End of the middle Class

Discussion in 'Politics' started by liberalcynic, May 18, 2011.

  1. liberalcynic

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  2. midlifebear

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    One does not need Paul Krugman to point out the steady demise of the middle cLass. Just open your eyes and look around you.
     
  3. parr

    parr New Member

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    The few are getting fewer, does that make any sense.:biggrin1:
     
  4. houtx48

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    The affluent US middle class, as we know it, was the result of the winning side of second world war and the country's manufacturing and infrastructure remained largely intact.
     
  5. Pierced1953

    Pierced1953 New Member

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    Dito!!

    The first baby boomers started collecting SS within the last couple of years and they were the first to be part of the budget cuts, along with SSD people and of course the seniors. This was a big part of the middle class that has also lost big house values, 401k's, pensions, etc.

    Your gov helped out wall street, corps and banks with your [ trillion ] tax dollars. Giving tens of billions to dictators/murders and leaving the middle class to pay for it. Pakistan will still get their billions because the gov thinks the American people are stupid. To beleive that OBL snuck in there all by his lonesome. The king of Jordon just got another billion [ to help with the cost of living], none here I guess with gas, food, insurance and utilities prices soaring. One hundred metric tons of free delivered wheat while the people on the Mississippi will have to deal with great loses and Fema having a one hundred million dollar budget cut.

    Those on the VA health care who have been forced there by loosing their jobs and health care have encountered a half a dozen budget cuts already, most who were middle class. Those in my age group find ourselves bailing out our kids who joined in on the bizzare banking BS, lending them enough money to buy the house, furniture, and new hdtv's with five % down, mostly in foreclosure now. Which is killing the housing market and my pocket because nobody listened to dad.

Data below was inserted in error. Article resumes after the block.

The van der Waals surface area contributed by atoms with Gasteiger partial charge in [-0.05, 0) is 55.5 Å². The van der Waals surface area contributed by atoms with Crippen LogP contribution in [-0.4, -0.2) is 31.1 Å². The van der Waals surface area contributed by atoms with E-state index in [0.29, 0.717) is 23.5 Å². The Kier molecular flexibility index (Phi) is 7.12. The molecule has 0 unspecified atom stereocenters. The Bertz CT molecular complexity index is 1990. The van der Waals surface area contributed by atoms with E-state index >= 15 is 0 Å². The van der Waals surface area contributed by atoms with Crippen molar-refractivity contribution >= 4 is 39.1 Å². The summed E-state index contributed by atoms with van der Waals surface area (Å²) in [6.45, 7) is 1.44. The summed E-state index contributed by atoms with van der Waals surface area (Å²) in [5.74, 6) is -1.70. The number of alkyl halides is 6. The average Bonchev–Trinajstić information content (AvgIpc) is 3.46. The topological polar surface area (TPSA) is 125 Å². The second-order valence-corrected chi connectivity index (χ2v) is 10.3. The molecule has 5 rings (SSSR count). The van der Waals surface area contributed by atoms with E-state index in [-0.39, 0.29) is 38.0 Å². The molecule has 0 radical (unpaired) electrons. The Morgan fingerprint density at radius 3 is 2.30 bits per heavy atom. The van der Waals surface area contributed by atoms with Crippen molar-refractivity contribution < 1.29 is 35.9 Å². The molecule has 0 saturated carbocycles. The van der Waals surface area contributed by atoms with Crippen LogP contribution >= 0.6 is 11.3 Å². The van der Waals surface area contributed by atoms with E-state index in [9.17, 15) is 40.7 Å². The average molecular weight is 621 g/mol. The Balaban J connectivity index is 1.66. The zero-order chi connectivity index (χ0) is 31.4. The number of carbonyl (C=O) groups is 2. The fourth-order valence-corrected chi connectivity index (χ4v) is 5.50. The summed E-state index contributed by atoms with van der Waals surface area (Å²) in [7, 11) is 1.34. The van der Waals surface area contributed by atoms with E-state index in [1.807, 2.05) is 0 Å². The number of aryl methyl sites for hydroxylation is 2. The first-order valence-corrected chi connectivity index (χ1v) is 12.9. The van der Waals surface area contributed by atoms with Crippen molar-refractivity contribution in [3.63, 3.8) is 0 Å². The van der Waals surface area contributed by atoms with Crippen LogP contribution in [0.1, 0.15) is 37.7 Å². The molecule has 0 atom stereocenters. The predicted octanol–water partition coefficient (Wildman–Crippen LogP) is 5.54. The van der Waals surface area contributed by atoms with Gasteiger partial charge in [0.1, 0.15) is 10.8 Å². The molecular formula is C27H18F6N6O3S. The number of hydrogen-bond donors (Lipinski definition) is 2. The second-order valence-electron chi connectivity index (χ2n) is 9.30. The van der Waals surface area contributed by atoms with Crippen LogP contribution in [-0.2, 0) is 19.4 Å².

All planned by the wall street, corps, banks and our great govenment. Were in three wars now and have no manufacturing left in this country.
    Go to western NC where textile was the way of life and see ghost towns.
    Everybody making less in wages or wages being frozen as inflation goes to the highest level ever.

    Don't have to read papers, watch tv or listen to the news to see where middle class is going. What was upper, will be downer, what was middle will be little.

    By the way, all that carp money, Failure.... Six an a half years of Failure..
     
  6. eurotop40

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    We are going to end up again in a sort of feudal society where the Lords are (apart from the real nobles such in the UK) people like Bill Gates, Steve Jobs etc. For sure smart people that deserve success, but whose fortune is based upon the financial support of adoring masses.
     
  7. Adrian69702006

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    Rightly or wrongly, people still define themselves in 'class' terms and I'm not sure whether it's a useful thing to do nowadays or not. A lot depends on what people mean when they use the term 'middle class.' I like to think I'm reasonably intelligent and articulate and I do a white collar job. However I don't think of myself as middle class at all. So far as I'm concerned I'm a working class lad - it's where I came from and what I am. However I don't have any hangups about people from other social groups and I can talk just as happily to the High Sheriff as the local dustman. It's just a case of being normal and natural - the person you are - with people. Life has taught me to be a little wary of the 'self made' middle class though - people who've got a little money but not a great deal else about them.

    I do feel there is much less mobility these days in terms of opportunity though. The demise of most of the UK's grammar schools (selective secondaries) has pretty much taken care of that. Nowadays the only course open to parents who want their offspring to get a top notch education and decent chances in life is to pay for it, which is unfair on working class families that can't afford to go down that route.
     
  8. redejb87

    redejb87 Member

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    They are always trying to make a "class war", its frustrating! I think that if all were given the same opportunity, regardless of what "class" they were born into, we would have a much more productive society as a whole. it's just plain not fair that my child does not have the same opportunities as others who have more money, just because I grew up in the "lower class" and am still working toward at least getting out of poverty. Not sure what can be done about it, but it bugs me to no end.